Revenant/Fossor.

Wednesday, September 06, 2006

two lights in the nighttime

I just sent Todd a Seconds piece.

On Evanescence.

Wednesday, June 28, 2006

Something Wild (1986)

Here's a Fine Young Cannibals music video, for "Ever Fallen in Love?" He's gonna cry. Dig that!

Thursday, April 13, 2006

the Raymond Chandler quote was acceptably self-effacing

I'm wholly delighted by the George Mason Patriots' recent jag up the NCAA ramp of respectability, and their philosophy of departmental growth is root-worthy, but Joel Garreau writes his e-mails in all-lowercase, and that's obnoxious. Then again, he wrote Edge City, and I'm reading Baseball in the Lone Star State: The Texas League's Greatest Hits, so a point to the ruddy-bearded gentleman.

Thursday, March 30, 2006

can you say 'triangle offense'

Wednesday, March 29, 2006

Fishscale = Vik Vaughn with a purpose

GOTH ORGY: beg me to post part 2!!!!

New deal at the Empire, now that the boom's been lowered on my finances (budgets = grown & sexy) and I've been casting about for thrills. One new album a week, groups or artists I don't know (the septi-annual Jandek won't count, say), all stuff from the back wall of Waterloo, by the help desk. Or, on any wall at End of an Ear. F'r instance. It's an experiment in experimental. And no reading fucking Wire. McKeating and Berge still count.

I'm hoping for more Hala Strana and less LSD-march.

Tuesday, March 28, 2006

UK/45

Oh, and April 6 sees Subhumans UK (this revenant's favorite of the second-wave British punkers) and Clit 45 (astoundingly legitimate California hardcore) in concert at Emo's. Anyone else in Austin who wants to make a prole feel less lonely, drop me a line. Otherwise, I'll be ducking shoes and raising fingers all night.

we will be back here

There was something wonderful in Mr. J. Greene's review of the Dave Chappelle's Block Party soundtrack. Even though it pulls the infamous bait-and-switch (the review of the album is essentially the letter grade), he's laid out a reasoned defense of the backpacker movement, calling out Breihan in the process. Wise move? I don't know, but between that and the Art Brut OST, I wonder where the tides are.

the song might have been by LCD Soundsystem

1. Harper's is beginning to serialize an essay on hipsterism/mobthink by senior editor Bill Wasik. Interview is here.

1. (a) Texas A&M's flash mob was, predictably, a year past the proper time. At a specific and meaning-defying time the mob gathered in front of - ah fuck, the story's right here. Suffice to say, we had fun, and likely naught but Kyle Hale connected the event to the idea of scene-as-art.

2. What else. Yes. We had a horse-drawn carriage for sale at the TSHA auction, and Clayton Williams bought it. Apparently he told our development director that he plans to have it installed in his office.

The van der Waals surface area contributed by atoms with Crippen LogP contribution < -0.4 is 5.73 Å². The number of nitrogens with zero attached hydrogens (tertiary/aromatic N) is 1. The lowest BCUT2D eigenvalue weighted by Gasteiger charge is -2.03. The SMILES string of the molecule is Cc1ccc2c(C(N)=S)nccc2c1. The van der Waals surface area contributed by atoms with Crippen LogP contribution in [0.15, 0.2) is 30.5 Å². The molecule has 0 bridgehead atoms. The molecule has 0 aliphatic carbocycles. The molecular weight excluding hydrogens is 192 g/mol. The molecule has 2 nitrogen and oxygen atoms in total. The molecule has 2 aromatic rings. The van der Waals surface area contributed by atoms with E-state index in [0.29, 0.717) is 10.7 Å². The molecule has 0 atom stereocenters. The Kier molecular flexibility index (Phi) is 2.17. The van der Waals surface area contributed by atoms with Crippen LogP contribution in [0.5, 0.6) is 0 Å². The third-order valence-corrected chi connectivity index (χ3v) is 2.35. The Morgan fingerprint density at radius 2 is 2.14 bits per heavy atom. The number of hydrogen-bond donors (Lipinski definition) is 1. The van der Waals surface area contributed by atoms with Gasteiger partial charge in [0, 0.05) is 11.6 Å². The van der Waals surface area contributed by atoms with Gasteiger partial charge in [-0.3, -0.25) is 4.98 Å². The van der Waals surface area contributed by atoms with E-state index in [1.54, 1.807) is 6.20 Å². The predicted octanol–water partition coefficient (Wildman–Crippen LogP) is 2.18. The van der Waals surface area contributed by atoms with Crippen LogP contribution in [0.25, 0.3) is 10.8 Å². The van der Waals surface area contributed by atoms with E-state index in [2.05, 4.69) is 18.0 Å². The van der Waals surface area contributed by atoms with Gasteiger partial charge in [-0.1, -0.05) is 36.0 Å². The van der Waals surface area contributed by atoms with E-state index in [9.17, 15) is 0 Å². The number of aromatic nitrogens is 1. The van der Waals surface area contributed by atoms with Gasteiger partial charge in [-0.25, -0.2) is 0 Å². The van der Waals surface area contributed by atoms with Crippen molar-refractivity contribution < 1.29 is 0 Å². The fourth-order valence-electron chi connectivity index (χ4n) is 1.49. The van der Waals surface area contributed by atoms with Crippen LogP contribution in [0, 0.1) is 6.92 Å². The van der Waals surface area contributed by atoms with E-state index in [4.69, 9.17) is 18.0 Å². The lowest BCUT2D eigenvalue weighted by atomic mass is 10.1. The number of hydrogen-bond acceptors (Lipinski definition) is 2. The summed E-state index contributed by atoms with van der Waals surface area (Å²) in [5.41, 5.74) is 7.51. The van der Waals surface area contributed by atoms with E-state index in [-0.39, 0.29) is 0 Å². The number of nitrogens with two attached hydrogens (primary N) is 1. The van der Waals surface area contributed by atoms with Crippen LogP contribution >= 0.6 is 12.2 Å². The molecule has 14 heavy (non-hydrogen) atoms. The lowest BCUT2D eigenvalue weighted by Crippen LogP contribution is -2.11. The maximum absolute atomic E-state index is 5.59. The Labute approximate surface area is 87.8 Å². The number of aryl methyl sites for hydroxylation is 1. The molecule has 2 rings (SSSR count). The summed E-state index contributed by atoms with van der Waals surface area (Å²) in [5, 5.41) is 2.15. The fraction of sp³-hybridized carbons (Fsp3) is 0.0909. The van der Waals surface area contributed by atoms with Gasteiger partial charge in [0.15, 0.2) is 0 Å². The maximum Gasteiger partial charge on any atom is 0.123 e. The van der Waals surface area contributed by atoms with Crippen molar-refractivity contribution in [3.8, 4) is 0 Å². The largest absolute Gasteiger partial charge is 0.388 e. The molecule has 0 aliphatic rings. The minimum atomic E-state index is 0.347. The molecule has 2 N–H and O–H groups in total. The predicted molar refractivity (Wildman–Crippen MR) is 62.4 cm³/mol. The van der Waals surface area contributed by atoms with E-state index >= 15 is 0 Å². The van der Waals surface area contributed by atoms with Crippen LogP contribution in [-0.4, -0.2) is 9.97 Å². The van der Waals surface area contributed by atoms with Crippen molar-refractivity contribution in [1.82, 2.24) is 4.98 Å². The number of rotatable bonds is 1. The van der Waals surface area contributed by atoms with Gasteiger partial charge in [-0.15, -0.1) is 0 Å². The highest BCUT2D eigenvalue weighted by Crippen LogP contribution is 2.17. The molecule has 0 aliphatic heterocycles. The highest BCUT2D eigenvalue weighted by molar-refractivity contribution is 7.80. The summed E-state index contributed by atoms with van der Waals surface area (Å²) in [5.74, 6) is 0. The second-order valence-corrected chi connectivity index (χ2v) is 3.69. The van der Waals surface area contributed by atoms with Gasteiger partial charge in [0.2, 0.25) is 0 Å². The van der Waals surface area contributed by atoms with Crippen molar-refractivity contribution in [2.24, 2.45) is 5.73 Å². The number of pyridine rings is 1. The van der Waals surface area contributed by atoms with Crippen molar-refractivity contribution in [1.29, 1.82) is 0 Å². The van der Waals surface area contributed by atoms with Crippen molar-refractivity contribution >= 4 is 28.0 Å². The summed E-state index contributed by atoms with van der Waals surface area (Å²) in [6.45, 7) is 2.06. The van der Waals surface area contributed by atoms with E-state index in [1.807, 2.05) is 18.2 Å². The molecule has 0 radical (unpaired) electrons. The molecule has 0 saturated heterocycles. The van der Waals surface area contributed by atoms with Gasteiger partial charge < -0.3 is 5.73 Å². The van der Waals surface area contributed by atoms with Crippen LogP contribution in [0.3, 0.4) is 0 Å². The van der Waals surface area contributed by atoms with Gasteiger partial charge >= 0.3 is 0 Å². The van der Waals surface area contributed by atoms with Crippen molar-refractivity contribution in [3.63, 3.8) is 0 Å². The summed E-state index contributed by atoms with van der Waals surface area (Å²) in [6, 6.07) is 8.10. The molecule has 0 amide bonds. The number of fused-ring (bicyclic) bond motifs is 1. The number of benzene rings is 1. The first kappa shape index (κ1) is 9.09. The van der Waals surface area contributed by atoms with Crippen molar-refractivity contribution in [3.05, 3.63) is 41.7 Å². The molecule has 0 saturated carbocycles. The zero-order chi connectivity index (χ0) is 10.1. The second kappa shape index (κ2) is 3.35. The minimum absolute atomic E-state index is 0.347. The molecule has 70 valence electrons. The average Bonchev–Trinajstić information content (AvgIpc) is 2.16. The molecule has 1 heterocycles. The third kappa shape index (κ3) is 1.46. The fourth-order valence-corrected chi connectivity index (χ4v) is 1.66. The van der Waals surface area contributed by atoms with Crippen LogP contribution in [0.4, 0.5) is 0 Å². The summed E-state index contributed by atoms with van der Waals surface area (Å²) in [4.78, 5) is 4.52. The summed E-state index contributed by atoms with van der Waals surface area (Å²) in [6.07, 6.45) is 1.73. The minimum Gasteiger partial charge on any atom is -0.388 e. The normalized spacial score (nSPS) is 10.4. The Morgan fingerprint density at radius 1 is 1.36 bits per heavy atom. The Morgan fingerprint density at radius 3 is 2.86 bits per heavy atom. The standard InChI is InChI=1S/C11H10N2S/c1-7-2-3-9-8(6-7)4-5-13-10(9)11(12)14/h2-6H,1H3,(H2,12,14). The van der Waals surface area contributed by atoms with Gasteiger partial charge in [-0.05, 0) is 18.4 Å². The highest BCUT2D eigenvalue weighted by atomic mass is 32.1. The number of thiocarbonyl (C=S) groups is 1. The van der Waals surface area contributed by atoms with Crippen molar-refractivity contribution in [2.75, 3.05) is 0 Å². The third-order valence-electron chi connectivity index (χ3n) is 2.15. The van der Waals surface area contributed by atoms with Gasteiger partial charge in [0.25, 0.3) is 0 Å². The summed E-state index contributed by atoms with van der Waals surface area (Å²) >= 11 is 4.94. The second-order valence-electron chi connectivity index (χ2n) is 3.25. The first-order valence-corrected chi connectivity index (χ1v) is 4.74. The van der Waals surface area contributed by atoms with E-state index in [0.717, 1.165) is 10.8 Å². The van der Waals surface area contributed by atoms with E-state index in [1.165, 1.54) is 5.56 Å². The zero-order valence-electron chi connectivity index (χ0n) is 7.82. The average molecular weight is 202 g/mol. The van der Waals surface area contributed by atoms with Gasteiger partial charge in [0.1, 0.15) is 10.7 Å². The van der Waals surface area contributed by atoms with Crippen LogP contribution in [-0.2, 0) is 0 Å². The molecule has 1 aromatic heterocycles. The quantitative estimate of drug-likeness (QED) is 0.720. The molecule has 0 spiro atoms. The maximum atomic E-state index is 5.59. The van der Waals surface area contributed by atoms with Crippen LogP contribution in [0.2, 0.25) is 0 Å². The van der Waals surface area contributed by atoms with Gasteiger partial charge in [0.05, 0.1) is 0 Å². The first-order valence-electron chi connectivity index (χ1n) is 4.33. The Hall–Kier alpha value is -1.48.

With monkeys sitting in it.

Monkeys - one male and one female - that he shot in Africa.

Not gorillas, because it's a challenge to pick monkeys out of a tree. Like birds, I assume.

And one of the monkeys poses a problem because his genitals are showing.

Someone in the office asked if I would blog this; I took that to mean I could, and there you have it.

3. Oh, and I caught Herbie Hancock's Miles Davis induction speech. Poignant, insightful, pithy. And before he could give it, he had to enter to fucking "Rockit". Idiots.

Wednesday, March 22, 2006

which sore your eyes

Being Southbound, I decided I ought to buy some Faulkner. Reading it will be another matter, but for now there's a copy of Light in August, whose protagonist - Joe Christmas - shares a name with a stray compilation band of my youth.

What I've been doing is listening to The The's Dusk on cassette. The car I'm borrowing has no CD player; you wouldn't believe how much Libertarian doctrine I've been absorbing from Radio Free Austin. I'm typing with one hand, scraping the fluoride from my armskin with the other.

See Blondie's Frank Infante whoring himself out on the dais? That briefest of kisses from Debbie, a concession designed to shut his lungs. It was a downer, no doubt, but take comfort! They will both be dead in ten years.

Dusk. Sorry... like, Dusk is an Old Pantheon choice for me, even after I read me some Baudelaire and bought a Serge Gainsbourg record. Serge can coo low, but Matt Johnson can feel you up and convince you he hates himself for it. I bought this thing at a Half Price Books years ago based on the cover art and dollar tag; blah blah blah sparse rock record with a basement view. I'm a fool for those "sum-up" songs, the ones that try to sketch a bound for everyone in 20 similarly-structured lines. Pink Floyd's "Eclipse," Hope For Agoldensummer*'s "Laying Down the Gun," the Adverts' "Cast of Thousands". "Lonely Planet" (you have to ignore some of thee titles) is exactly what dips me: self-doubt. Fuck, I love self-doubt. "All the people I have loved/All the people I have lost/All the people I have known/All the feelings I've never shown" - I better stop, because it gets more banal, and it is precisely not so once heard. Johnny Marr welds steel braces on the track. A synth like a collar to an alley wind. Muscular, prowling, faultless. I know we're at the point of the cycle where cheerful jabberwocky and determined raunch carry the day, but when the wave crests, it will bring the dogs of lust. Also, listeners on iTunes are most likely to have also bought In the Aeroplane Over the Sea, high praise if there ever was.

Oh, and I bought four - four! - Popol Vuh records and four more - four more! - Rahsaan Roland Kirk albums. And Glenn Branca's Lesson No. 1 (less fascist than Ascension, as the fossor might say). I'm really working on that period from 1968-1982, guys.

*possibly the only band that will ship lye soap?